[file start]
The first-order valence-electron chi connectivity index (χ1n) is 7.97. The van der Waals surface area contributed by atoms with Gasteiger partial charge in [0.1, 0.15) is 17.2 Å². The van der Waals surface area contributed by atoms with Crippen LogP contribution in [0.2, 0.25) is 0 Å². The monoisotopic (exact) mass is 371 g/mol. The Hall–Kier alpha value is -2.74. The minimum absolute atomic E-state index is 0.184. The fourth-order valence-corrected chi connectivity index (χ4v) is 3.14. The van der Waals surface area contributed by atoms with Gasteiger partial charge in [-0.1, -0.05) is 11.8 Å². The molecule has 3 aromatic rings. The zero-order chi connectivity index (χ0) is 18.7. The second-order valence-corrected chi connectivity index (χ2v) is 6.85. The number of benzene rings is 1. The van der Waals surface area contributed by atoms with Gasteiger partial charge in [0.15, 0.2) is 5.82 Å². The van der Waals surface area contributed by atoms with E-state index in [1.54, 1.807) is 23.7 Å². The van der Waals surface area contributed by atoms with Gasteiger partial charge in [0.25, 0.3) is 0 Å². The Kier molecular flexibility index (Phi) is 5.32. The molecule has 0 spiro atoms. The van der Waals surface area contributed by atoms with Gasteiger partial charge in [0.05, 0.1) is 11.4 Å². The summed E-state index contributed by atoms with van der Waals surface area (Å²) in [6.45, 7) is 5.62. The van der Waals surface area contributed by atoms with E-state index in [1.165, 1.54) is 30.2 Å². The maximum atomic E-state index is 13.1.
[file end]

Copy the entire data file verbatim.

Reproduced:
The first-order valence-electron chi connectivity index (χ1n) is 7.97. The van der Waals surface area contributed by atoms with Gasteiger partial charge in [0.1, 0.15) is 17.2 Å². The van der Waals surface area contributed by atoms with Crippen LogP contribution in [0.2, 0.25) is 0 Å². The monoisotopic (exact) mass is 371 g/mol. The Hall–Kier alpha value is -2.74. The minimum absolute atomic E-state index is 0.184. The fourth-order valence-corrected chi connectivity index (χ4v) is 3.14. The van der Waals surface area contributed by atoms with Gasteiger partial charge in [-0.1, -0.05) is 11.8 Å². The molecule has 3 aromatic rings. The zero-order chi connectivity index (χ0) is 18.7. The second-order valence-corrected chi connectivity index (χ2v) is 6.85. The number of benzene rings is 1. The van der Waals surface area contributed by atoms with Gasteiger partial charge in [0.15, 0.2) is 5.82 Å². The van der Waals surface area contributed by atoms with E-state index in [1.54, 1.807) is 23.7 Å². The van der Waals surface area contributed by atoms with Gasteiger partial charge in [0.25, 0.3) is 0 Å². The Kier molecular flexibility index (Phi) is 5.32. The molecule has 0 spiro atoms. The van der Waals surface area contributed by atoms with Gasteiger partial charge in [0.05, 0.1) is 11.4 Å². The summed E-state index contributed by atoms with van der Waals surface area (Å²) in [6.45, 7) is 5.62. The van der Waals surface area contributed by atoms with E-state index in [1.165, 1.54) is 30.2 Å². The maximum atomic E-state index is 13.1.